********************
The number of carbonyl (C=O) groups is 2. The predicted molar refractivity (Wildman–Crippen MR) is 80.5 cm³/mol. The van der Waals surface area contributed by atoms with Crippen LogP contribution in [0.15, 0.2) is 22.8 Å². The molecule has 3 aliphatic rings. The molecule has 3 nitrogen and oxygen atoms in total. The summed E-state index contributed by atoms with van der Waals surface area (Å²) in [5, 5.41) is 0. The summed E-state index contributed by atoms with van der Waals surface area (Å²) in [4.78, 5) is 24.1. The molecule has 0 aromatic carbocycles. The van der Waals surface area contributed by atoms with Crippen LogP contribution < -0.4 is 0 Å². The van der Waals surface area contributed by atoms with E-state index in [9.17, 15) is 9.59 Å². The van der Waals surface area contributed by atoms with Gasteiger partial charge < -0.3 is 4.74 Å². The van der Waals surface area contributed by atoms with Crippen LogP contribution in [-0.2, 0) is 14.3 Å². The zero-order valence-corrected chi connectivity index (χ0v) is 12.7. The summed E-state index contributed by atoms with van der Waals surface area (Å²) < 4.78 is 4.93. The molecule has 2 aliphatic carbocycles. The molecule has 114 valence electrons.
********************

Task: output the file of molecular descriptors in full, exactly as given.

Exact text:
The number of carbonyl (C=O) groups is 2. The predicted molar refractivity (Wildman–Crippen MR) is 80.5 cm³/mol. The van der Waals surface area contributed by atoms with Crippen LogP contribution in [0.15, 0.2) is 22.8 Å². The molecule has 3 aliphatic rings. The molecule has 3 nitrogen and oxygen atoms in total. The summed E-state index contributed by atoms with van der Waals surface area (Å²) in [5, 5.41) is 0. The summed E-state index contributed by atoms with van der Waals surface area (Å²) in [4.78, 5) is 24.1. The molecule has 0 aromatic carbocycles. The van der Waals surface area contributed by atoms with Crippen LogP contribution < -0.4 is 0 Å². The van der Waals surface area contributed by atoms with E-state index in [9.17, 15) is 9.59 Å². The van der Waals surface area contributed by atoms with Gasteiger partial charge < -0.3 is 4.74 Å². The van der Waals surface area contributed by atoms with Crippen LogP contribution in [-0.2, 0) is 14.3 Å². The zero-order valence-corrected chi connectivity index (χ0v) is 12.7. The summed E-state index contributed by atoms with van der Waals surface area (Å²) < 4.78 is 4.93. The molecule has 2 aliphatic carbocycles. The molecule has 114 valence electrons.